China, Europe express and show intent to ‘clean up’ the mess
Wise men once argued that a lot of inventions worth patenting had already been patented. They insisted that there is little room for more great ‘innovations’. This report from China appears to confirm this.
On November 27, 2007, the Innovative National Construction and Intellectual Property Symposium was held in Beijing. Representatives from a variety of industries spoke at the event; most of them expressed their worries and frustrations with China’s IPR protection framework. Mr. Fu Shaoming, head of the IPR unit from Foxconn, China’s largest electronics OEM firm, claimed in his speech that 90% of China’s new and practical patents are de facto garbage and should be discarded.
Amazon doesn’t appear to be learning a lesson in patent tactlessness. It carries on filing so-called ‘junk patents’, which are fortunately getting revoked, at least by the EPO. Check out this description of the following revoked patent.
The so-called “Gift Order Patent” has been revoked by the EPO in an opposition proceeding today after a hearing involving three opposing parties and the patent proprietor, Amazon Inc. The patent relates to a method for purchasing goods over the Internet to be sent as gifts.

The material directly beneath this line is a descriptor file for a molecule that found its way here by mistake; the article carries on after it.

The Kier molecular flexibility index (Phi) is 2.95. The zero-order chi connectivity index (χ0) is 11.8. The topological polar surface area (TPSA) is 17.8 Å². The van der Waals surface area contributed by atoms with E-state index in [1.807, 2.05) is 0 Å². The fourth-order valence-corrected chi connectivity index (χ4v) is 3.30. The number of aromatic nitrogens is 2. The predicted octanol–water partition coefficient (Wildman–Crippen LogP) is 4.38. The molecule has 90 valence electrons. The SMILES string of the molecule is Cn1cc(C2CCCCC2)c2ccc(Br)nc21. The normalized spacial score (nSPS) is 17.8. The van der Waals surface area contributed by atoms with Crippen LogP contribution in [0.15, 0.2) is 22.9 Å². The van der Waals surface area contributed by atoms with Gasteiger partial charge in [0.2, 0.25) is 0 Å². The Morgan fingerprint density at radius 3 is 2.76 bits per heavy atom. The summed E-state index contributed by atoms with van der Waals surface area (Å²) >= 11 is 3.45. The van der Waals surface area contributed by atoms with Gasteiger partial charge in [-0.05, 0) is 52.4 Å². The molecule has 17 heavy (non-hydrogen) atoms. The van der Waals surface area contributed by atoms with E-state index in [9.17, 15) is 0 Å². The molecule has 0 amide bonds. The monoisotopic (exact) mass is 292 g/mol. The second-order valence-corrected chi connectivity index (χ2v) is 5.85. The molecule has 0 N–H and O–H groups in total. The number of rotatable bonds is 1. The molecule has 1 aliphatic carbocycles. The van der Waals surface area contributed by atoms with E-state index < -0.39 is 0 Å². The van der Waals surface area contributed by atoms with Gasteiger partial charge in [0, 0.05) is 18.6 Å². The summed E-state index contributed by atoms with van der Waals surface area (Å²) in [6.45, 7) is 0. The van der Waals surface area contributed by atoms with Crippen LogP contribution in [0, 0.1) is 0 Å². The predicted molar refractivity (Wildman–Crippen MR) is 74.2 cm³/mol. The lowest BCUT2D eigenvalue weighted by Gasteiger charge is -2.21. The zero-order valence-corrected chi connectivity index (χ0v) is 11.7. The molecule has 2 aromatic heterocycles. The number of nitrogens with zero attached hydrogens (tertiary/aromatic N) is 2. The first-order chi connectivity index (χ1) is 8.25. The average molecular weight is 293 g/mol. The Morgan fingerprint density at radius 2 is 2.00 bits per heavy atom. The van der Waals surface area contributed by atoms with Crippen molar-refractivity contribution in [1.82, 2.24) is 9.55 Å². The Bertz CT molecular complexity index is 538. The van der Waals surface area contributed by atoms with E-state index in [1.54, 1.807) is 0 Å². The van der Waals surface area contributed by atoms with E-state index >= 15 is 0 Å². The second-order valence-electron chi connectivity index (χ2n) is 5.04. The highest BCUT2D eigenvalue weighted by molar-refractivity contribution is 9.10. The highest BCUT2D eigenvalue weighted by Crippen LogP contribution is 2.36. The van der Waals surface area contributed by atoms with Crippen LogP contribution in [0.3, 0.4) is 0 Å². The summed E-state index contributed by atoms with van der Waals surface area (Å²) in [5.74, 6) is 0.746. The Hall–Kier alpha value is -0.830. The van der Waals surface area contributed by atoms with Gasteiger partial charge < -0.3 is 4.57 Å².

Here is a little update on our favourite patent trolls, Ray Niro and Acacia. Of interest:
Assuming it files one per month for the next 39 months until the patent expires, then what Acacia is really seeking is $600M from US industry for the JPEG-on-a-website patent. My guess is they’ll sue many more companies than that, and seek up to a billion dollars – which, assuming a 33% contingency fee (which is low, probably), amounts to a cool $100 million per year for the Niro firm.
And people wonder why he’d like to shut down websites critical of Acacia and other patent trolls. The real question is what does he want from you and me, for our photo blogs, our personal websites. His statements to IP Law 360 only referred to companies.
The other real question is how many companies will spend millions in attorneys fees to fight rather than pay the $500K or $1M or $2M that Acacia is demanding. That’s the sad state of patent litigation these days.